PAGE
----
WHY does nothing work? Everything the British Government touches seems to turn to dust. The dumping of raw sewage is just one example, but a telling one: is there anything that displays such blatant disregard for the common good as allowing shit to be sprayed all over the beaches?

Rishi Sunak might have solved, for now, the problem of executive instability, but do not get your hopes up. Aside from a slight lull in the ­political drama, it does not mean things are ­going to get any better. If anything, having someone tolerably competent and apparently ­committed to actually doing the job in charge means that more energy can be poured into making things worse.

The UK Government’s agenda remains a ­characteristically Tory one: ­authoritarian, ­British nationalist, anti-constitutional, ­anti-European, pro-rich, anti-worker and anti-public services. Fundamental human rights, ­democracy itself and ethics in public life ­continue to be under strain. It is Johnsonism without the bling and the bungs.

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Yet it is a government essentially out of ­control. It must respond to events that it ­cannot control, because in abandoning Europe it has ­destroyed the economic foundations of the whole economy. Yes, there are global ­pressures, but only the United Kingdom has, in effect, put itself under an economic blockade and ­destroyed its own export industry.

This is now painfully apparent. A clear ­majority, even in England, admit that Brexit was a mistake. But it is a mistake that cannot be admitted, let alone fixed. The Brexit genie ­cannot be put back in the bottle.

Even if domestic public opinion shifts, and even if the political class were able to admit their mistake, the United Kingdom has lost the trust and confidence of its erstwhile European allies. It will take a lot of genuine repentance and reform to convince the governments of ­Europe that it can be trusted.

I do not see how rejoining can be possible without re-constituting the state. The United Kingdom does not, as presently constituted, meet the criteria for European Union membership. The only path back to Europe, for England at any rate, lies through major, fundamental, constitutional re-foundation.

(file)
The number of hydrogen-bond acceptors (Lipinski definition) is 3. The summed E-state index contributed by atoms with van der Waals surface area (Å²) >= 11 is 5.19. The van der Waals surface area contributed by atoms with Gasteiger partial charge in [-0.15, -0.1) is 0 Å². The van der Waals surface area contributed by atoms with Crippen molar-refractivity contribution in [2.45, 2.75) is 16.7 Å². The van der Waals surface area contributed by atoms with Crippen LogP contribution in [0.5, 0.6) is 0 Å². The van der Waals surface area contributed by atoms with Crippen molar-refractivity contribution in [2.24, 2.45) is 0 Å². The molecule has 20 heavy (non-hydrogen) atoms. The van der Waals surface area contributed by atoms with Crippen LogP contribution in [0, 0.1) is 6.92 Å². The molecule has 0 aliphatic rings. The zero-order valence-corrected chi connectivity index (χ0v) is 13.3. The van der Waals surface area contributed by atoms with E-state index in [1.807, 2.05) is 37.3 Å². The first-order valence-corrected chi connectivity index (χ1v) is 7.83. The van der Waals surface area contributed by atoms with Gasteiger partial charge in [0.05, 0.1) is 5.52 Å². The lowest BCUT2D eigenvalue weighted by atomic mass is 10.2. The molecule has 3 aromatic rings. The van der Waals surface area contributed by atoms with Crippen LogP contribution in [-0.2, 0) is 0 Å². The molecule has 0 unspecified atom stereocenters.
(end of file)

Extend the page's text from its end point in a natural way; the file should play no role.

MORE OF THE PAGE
Meanwhile, Scotland struggles on. Lots of things in Scotland are – thankfully – still more or less working. There are, despite all the challenges, some genuine success stories. The Scottish Child Payment is one which will bring much-needed relief to many families. It is a good example of how devolution, in the right hands, can mitigate the mismanagement of the British state.

However, Scotland, so long as it remains in the United Kingdom, cannot avoid the ­consequences of the British Government’s ­decisions. Devolution gave Scotland ­authority over much of public service delivery, but ­macro-economic management was deemed too important for the likes of us and had to be kept at Westminster for our own good. That worked about as well as could be expected.

The problem is that without decent macro-economic management, service delivery invariably gets squeezed. Scotland needs the powers and levers to grow our economy – not in the Liz Truss way, but in the sense of actually investing in and developing the productive capacity of Scottish industry and opening opportunities for Scottish commerce. All that has been ­scuppered, not least by Brexit. Austerity-driven cuts are being passed on to Scotland.

It should come as no surprise then that a ­majority of people in Scotland do not believe the United Kingdom will exist, in its current form, in five years’ time. Nor is it surprising that there is now a stable majority in favour of ­independence. Independence has gone from ­being a matter of choice and opportunity to a matter of necessity and survival.

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Britain’s death-knell was Brexit. But ­Britain’s disease was constitutional and ethical ­atrophy, evident in the squandering of billions of ­public money (that could have been used on ­development, infrastructure and regeneration) on companies with oddly close ties to a certain party.

How do we know Scotland will be better off with independence? It is not about GERS ­figures – which only show the ­under-performance of the Scottish economy it its present conditions, shackled to an England bent on ­self-destruction and with one hand tied behind its back. ­Rather, it is because we have confidence that, in ­comparison to the British state, a new Scottish state will be more willing, and better able, to serve the public interest and the common good of the people of Scotland.

That has nothing to do with identity. It has everything to do with the opportunity to: (a) rejoin Europe, and (b) build better institutions and a more ethical institutional culture.

Good governance – with all the boring hard work of planning and administering, monitoring and auditing, building things and running them well, and resisting corruption – and frictionless access to the European market: that is what will make Scotland flourish.